In 2018 Pearson et al. published a new sequence of annual radiocarbon (14C) data derived from oak (Quercus sp.) trees from Northern Ireland and bristlecone pine (Pinus longaeva) from North America across the period 1700–1500 BC. The study indicated that the more highly resolved shape of an annually based calibration dataset could improve the accuracy of 14C calibration during this period. This finding had implications for the controversial dating of the eruption of Thera in the Eastern Mediterranean. To test for interlaboratory variation and improve the robustness of the annual dataset for calibration purposes, we have generated a replicate sequence from the same Irish oaks at ETH Zürich. These data are compatible with the Irish oak 14C dataset previously produced at the University of Arizona and are used (along with additional data) to examine inter-tree and interlaboratory variation in multiyear annual 14C time-series. The results raise questions about regional 14C offsets at different scales and demonstrate the potential of annually resolved 14C for refining subdecadal and larger scale features for calibration, solar reconstruction, and multiproxy synchronization.
One important, but overlooked, risk mitigation device that facilitated the growth of the slave trade in the eighteenth century was the increasing availability of insurance for ships and their human cargoes. In this article we explore, for the first time, the relative cost of insurance for British slave traders, the underlying processes by which this key aspect of the business of slavery was conducted, and the factors behind price and other changes over time. Comparisons are also drawn with the transatlantic slave trades of other nations. As well as analyzing the business of underwriting slave voyages, we have two other objectives. First, we explore the meaning of slave insurance from the perspective of those directly involved in the trade. Was it about insuring lives or goods? Second, we provide new estimates of the importance of the slave trade to U.K. marine insurance. Did the former drive the growth of the latter, as Joseph Inikori has claimed?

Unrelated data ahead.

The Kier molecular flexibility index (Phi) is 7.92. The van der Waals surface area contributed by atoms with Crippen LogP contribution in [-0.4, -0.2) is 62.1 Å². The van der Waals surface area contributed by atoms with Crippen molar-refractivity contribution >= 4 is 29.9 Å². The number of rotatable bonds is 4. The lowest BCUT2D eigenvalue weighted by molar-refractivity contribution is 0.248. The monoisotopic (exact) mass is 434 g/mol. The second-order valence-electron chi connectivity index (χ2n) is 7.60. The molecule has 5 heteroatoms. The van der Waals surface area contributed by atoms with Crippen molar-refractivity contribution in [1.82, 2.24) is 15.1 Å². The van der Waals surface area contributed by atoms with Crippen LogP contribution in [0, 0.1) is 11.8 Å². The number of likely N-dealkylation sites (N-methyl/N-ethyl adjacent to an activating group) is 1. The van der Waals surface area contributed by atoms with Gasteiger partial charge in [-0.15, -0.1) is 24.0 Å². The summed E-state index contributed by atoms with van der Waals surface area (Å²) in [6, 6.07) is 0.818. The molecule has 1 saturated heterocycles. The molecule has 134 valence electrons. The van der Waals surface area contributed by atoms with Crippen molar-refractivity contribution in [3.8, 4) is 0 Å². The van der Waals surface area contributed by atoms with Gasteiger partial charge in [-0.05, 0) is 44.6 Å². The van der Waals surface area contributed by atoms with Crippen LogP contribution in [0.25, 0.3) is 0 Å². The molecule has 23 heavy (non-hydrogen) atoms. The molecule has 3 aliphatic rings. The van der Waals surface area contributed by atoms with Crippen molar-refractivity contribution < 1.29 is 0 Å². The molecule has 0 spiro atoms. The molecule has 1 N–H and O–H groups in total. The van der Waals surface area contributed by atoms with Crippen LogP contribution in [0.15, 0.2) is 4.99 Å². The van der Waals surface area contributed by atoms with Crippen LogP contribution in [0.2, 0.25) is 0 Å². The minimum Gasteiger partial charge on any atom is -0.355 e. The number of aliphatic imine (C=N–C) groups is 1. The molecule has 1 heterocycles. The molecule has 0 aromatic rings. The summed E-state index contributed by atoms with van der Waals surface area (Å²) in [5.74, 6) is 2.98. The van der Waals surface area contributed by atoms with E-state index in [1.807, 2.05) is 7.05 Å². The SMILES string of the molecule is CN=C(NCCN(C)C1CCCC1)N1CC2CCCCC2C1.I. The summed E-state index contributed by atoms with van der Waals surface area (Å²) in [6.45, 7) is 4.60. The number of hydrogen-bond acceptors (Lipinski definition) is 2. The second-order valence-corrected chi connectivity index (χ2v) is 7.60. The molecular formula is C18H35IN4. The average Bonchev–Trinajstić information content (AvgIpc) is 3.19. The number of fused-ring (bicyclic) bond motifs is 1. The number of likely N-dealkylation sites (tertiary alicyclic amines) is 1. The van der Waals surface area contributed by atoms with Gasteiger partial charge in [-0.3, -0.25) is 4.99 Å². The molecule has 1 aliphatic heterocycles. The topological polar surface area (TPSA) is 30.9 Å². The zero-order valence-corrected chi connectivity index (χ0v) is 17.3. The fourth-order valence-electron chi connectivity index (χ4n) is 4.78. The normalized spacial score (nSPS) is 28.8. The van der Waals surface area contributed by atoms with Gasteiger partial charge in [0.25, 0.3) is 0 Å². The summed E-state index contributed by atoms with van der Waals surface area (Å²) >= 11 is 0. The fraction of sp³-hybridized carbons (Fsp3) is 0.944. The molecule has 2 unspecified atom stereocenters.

Optimising short- and long-term outcomes for children and patients with CHD depends on continued scientific discovery and translation to clinical improvements in a coordinated effort by multiple stakeholders. Several challenges remain for clinicians, researchers, administrators, patients, and families seeking continuous scientific and clinical advancements in the field. We describe a new integrated research and improvement network – Cardiac Networks United – that seeks to build upon the experience and success achieved to-date to create a new infrastructure for research and quality improvement that will serve the needs of the paediatric and congenital heart community in the future. Existing gaps in data integration and barriers to improvement are described, along with the mission and vision, organisational structure, and early objectives of Cardiac Networks United. Finally, representatives of key stakeholder groups – heart centre executives, research leaders, learning health system experts, and parent advocates – offer their perspectives on the need for this new collaborative effort.